Author: D. W. Hayton
- 1. Buccleuch mss at Drumlanrig Castle, vol. 126, no. 45, [Ld. Tullibardine] to [Queensberry], 12 May [n.y.]; SRO, Hamilton mss GD406/1/5724, Stormont to [Hamilton], 2 Mar. 1711; Annandale Fam. Bk. ii. 240; The Case of the Honourable James Murray [c.1710]; P. W. J. Riley, Eng. Ministers and Scotland, 93-94; Orig. Pprs. ed. Macpherson, ii. 11.
- 2. Hamilton mss GD406/1/5512, [?W.] Welch to [Hamilton], 2 June 1708; Lockhart Mems. ed. Szechi, 177; Boyer, Anne Annals, v. 350; Annandale mss at Raehills, bdle. 826, William Johnstone to [Ld. Johnston], ; bdle. 411, [?Sir] Patrick Home to Annandale, 14 June 1708; Add. 61628, ff. 120-1; Scot. Hist. Soc. xiii. 72-73; SRO, Montrose mss GD220/5/802/11, Mungo Graham* to Montrose, 26 June 1708; Edinburgh Courant, 25-28 June 1708; Annandale Fam. Bk. 240.
- 3. Ewart Lib. Dumfries, Grierson mss 14D/GroupB9/2, 3, John Montgomerie I* to Grierson, 19 Apr. 1709, William Alves to same, 2 Aug. 1710; Mansfield mss at Scone Palace, bdle. 1248, Stormont to Alexander Barclay, 3, 10, 13, 17 Sept., 8 Oct. 1710, Murray to same, 12 Aug., [n.d. Sept.], 4, 24 Sept., 22 Oct. 1710; Annandale mss, bdle. 603, Murray to [Lady Annandale], [c. 1712]; Roxburghe mss at Floors Castle, bdle. 767, Roxburghe to his mother, 4 Nov. 1710; HMC Portland, iv. 564; Case of . . . Murray; Scots Courant, 10-13 Nov. 1710.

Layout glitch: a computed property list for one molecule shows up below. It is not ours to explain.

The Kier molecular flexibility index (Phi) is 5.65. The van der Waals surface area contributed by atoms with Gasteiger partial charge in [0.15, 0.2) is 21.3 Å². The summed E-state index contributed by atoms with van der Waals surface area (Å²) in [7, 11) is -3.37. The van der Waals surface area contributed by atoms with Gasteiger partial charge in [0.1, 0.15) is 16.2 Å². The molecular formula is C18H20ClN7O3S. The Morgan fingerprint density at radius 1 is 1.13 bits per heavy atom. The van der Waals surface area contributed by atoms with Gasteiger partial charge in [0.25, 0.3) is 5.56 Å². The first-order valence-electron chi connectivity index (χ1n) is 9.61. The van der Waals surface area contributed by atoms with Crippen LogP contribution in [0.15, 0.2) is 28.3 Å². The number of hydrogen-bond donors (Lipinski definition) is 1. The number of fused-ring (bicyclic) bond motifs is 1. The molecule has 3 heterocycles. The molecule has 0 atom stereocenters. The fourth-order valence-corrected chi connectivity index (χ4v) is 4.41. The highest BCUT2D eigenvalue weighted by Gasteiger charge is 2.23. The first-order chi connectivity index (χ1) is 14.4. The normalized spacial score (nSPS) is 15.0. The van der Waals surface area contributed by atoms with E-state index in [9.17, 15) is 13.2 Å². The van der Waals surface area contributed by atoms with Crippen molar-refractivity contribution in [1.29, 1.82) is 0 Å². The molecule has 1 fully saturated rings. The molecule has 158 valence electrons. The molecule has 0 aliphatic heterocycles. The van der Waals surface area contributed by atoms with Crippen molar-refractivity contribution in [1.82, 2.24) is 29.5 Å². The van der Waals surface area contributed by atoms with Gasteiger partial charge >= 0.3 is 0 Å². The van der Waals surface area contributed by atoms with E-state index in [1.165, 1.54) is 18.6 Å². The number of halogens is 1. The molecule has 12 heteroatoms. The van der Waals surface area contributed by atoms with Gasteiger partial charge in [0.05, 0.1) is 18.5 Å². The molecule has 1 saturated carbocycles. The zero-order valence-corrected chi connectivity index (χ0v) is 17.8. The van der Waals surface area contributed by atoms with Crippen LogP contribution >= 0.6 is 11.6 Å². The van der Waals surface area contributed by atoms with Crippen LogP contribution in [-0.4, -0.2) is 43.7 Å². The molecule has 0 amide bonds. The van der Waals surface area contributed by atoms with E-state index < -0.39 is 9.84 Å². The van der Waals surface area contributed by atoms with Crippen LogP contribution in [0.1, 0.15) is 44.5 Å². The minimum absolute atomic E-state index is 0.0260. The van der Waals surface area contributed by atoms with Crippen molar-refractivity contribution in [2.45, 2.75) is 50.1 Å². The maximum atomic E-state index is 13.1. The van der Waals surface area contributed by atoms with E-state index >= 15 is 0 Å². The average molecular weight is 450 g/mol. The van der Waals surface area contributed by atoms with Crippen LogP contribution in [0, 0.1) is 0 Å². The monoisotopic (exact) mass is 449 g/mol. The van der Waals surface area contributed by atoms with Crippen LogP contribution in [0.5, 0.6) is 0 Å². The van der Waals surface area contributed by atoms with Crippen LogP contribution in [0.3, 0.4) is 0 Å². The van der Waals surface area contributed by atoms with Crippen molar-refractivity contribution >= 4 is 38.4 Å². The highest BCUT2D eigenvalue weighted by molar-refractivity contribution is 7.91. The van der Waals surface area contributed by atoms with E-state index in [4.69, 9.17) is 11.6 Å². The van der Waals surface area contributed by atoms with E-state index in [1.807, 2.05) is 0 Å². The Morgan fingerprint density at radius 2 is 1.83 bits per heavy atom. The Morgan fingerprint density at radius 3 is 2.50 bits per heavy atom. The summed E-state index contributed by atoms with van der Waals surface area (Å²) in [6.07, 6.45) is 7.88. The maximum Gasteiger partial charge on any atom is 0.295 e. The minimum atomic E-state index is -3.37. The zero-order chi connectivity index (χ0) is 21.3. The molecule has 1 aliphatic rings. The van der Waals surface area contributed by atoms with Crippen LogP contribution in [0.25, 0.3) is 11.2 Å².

- 4. SRO, Mar and Kellie mss GD124/15/1011/2, Sir Alexander Areskine, 2nd Bt.*, to Mar, 5 Dec. 1710; Mansfield mss, bdle. 221, Gawin Mason to [James Murray], 5 Dec. 1710, Murray to Alexander Barclay, 13 Feb. 1711; Lockhart Pprs. i. 325-6; Strathmore mss at Glamis Castle, box 75, bdle. 11, newsletter 19 Feb. 1711; Montrose mss GD220/5/808/22, Graham to Montrose, 22 Feb. 1711; Hamilton mss GD406/1/5724, Stormont to [Hamilton], 2 Mar. 1711; Add. 70166, list of Murray’s recommendations, [c.1711].
- 5. Annandale mss, bdle. 603, Murray to [Lady Annandale], [c.1712]; SRO, Seafield mss GD248/561/47/46, John Philp to [Findlater], 23 Dec. 1712; Scots Courant, 11-13 May, 14-16 Sept. 1713; NLS, Sutherland mss Dep. 313/572, Alexander Ross to [?William Sutherland*, Ld. Strathnaver], 17 Sept. 1713.